Eyder Peralta, NPR; Why It's Difficult To Find Full Video Of King's Historic Speech: "As thousands gather in Washington over the next week to the mark the , you may be moved to look for video of Martin Luther King Jr.'s "I Have a Dream Speech," which he delivered in front of the Lincoln Memorial during that march. It might surprise you that it is actually quite hard to find — because while many copies have been uploaded to Internet video sites, many have also been taken down. Why, you ask? It's all about copyright."
Monday, August 26, 2013
C Train Cafe? Transit Agency May Put Up Fight M.T.A. Guards Against Copyright Infringement; New York Times, 8/23/13
Matt Flegenheimer, New York Times; C Train Cafe? Transit Agency May Put Up Fight; M.T.A. Guards Against Copyright Infringement: "Powered in part by the rise of online shopping, which has helped small-time entrepreneurs market their subway-inspired creations widely, the transit agency now issues up to 600 notices a year for copyright infringements to protect trademarks on train line logos and other system imagery. That represents a more than twentyfold increase since 2005...Subway, rail and bus maps are copyright protected, and each subway line symbol is a federally registered trademark. Even in borderline cases — where a business uses a subway logo, for example, but alters the color scheme slightly — the authority often has wide latitude in issuing infringement notices “if there’s reason for confusion,” Mr. Heavey said...In 2010, Nordstrom received a letter from the authority after a dress emblazoned with a subway map was found in its online catalog. Transit officials were “pleased” that Nordstrom recognized the map as “a clever, colorful design that is fit for a silk dress,” the letter said, but less pleased about the copyright breach. A spokeswoman for Nordstrom said the dress was no longer available."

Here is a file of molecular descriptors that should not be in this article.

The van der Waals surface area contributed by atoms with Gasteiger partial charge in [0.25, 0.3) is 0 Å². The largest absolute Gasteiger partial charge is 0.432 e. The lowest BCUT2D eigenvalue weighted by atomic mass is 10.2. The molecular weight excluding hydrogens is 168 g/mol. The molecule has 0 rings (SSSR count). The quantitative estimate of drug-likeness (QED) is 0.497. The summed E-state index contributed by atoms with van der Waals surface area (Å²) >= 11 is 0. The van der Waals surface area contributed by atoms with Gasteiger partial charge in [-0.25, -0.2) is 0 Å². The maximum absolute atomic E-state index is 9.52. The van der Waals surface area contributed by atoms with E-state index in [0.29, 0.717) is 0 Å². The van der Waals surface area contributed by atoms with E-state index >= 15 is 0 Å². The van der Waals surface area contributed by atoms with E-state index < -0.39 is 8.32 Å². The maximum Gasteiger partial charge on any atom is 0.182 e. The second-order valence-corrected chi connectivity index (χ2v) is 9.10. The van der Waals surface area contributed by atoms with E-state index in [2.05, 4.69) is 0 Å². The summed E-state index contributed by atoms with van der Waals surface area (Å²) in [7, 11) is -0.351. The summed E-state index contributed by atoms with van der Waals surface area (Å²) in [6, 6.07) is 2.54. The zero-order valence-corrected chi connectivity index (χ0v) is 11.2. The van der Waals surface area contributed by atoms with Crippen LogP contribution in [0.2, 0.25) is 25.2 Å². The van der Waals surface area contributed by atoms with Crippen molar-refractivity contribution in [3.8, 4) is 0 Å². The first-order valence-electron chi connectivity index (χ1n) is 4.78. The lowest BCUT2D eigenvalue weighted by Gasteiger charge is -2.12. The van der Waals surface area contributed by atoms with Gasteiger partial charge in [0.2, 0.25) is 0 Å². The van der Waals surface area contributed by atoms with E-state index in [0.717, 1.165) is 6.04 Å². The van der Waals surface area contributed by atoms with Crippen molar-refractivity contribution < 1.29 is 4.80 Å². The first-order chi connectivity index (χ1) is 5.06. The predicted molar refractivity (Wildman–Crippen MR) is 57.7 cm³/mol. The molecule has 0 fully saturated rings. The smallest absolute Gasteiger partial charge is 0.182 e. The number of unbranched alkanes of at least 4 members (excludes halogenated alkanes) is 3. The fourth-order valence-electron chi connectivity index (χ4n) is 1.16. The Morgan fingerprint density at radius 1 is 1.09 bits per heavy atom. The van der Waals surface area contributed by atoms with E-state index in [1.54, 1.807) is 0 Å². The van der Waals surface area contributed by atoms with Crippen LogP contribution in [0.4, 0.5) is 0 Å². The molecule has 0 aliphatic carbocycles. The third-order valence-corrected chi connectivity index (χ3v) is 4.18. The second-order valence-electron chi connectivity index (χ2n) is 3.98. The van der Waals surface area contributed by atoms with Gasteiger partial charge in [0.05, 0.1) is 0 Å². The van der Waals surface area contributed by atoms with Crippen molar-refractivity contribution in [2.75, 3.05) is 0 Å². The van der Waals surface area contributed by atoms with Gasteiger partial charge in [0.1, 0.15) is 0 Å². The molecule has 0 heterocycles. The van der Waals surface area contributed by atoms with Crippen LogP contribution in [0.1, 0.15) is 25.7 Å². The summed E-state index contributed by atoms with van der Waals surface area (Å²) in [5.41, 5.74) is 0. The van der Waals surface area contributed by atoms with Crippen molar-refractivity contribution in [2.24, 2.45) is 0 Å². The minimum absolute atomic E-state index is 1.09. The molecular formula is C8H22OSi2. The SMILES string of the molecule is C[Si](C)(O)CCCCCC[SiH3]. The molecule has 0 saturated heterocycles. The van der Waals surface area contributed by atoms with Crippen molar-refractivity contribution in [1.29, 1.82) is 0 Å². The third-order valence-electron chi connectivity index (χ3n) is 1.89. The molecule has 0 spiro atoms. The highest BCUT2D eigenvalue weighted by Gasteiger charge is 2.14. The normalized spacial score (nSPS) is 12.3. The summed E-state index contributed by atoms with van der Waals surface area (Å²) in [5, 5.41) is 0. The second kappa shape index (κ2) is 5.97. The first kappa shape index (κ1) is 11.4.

Thursday, August 22, 2013
Meg James, Los Angeles Times; CBS prevails in 'The Glass House' legal dispute: "CBS Corp. wants to send the message that it won't tolerate copycats. On Monday, the No. 1-ranked television network said that it had reached a settlement in the 15-month legal dispute over whether ABC's "The Glass House," a short-lived reality show that closely mirrored CBS' successful "Big Brother" show, constituted a violation of CBS' copyright and trade secrets."